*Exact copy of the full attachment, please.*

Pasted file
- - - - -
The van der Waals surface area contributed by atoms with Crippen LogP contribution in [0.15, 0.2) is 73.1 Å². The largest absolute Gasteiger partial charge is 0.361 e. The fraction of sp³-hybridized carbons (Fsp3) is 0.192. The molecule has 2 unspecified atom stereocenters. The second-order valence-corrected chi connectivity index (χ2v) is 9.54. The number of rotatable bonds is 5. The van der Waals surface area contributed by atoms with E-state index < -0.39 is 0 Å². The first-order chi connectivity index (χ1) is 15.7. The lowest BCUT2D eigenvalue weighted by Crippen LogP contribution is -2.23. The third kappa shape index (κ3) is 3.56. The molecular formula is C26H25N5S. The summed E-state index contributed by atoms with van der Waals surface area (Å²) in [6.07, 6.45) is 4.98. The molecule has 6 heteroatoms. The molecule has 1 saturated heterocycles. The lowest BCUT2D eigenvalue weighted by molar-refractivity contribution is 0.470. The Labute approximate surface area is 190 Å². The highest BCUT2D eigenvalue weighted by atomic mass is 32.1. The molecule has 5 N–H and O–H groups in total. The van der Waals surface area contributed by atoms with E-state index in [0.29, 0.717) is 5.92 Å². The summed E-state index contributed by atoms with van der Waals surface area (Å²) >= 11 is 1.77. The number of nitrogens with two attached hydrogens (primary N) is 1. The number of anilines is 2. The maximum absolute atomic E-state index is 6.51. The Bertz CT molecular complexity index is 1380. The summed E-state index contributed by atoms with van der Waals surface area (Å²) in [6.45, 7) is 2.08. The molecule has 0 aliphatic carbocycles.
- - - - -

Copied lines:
The van der Waals surface area contributed by atoms with Crippen LogP contribution in [0.15, 0.2) is 73.1 Å². The largest absolute Gasteiger partial charge is 0.361 e. The fraction of sp³-hybridized carbons (Fsp3) is 0.192. The molecule has 2 unspecified atom stereocenters. The second-order valence-corrected chi connectivity index (χ2v) is 9.54. The number of rotatable bonds is 5. The van der Waals surface area contributed by atoms with E-state index < -0.39 is 0 Å². The first-order chi connectivity index (χ1) is 15.7. The lowest BCUT2D eigenvalue weighted by Crippen LogP contribution is -2.23. The third kappa shape index (κ3) is 3.56. The molecular formula is C26H25N5S. The summed E-state index contributed by atoms with van der Waals surface area (Å²) in [6.07, 6.45) is 4.98. The molecule has 6 heteroatoms. The molecule has 1 saturated heterocycles. The lowest BCUT2D eigenvalue weighted by molar-refractivity contribution is 0.470. The Labute approximate surface area is 190 Å². The highest BCUT2D eigenvalue weighted by atomic mass is 32.1. The molecule has 5 N–H and O–H groups in total. The van der Waals surface area contributed by atoms with E-state index in [0.29, 0.717) is 5.92 Å². The summed E-state index contributed by atoms with van der Waals surface area (Å²) >= 11 is 1.77. The number of nitrogens with two attached hydrogens (primary N) is 1. The number of anilines is 2. The maximum absolute atomic E-state index is 6.51. The Bertz CT molecular complexity index is 1380. The summed E-state index contributed by atoms with van der Waals surface area (Å²) in [6.45, 7) is 2.08. The molecule has 0 aliphatic carbocycles.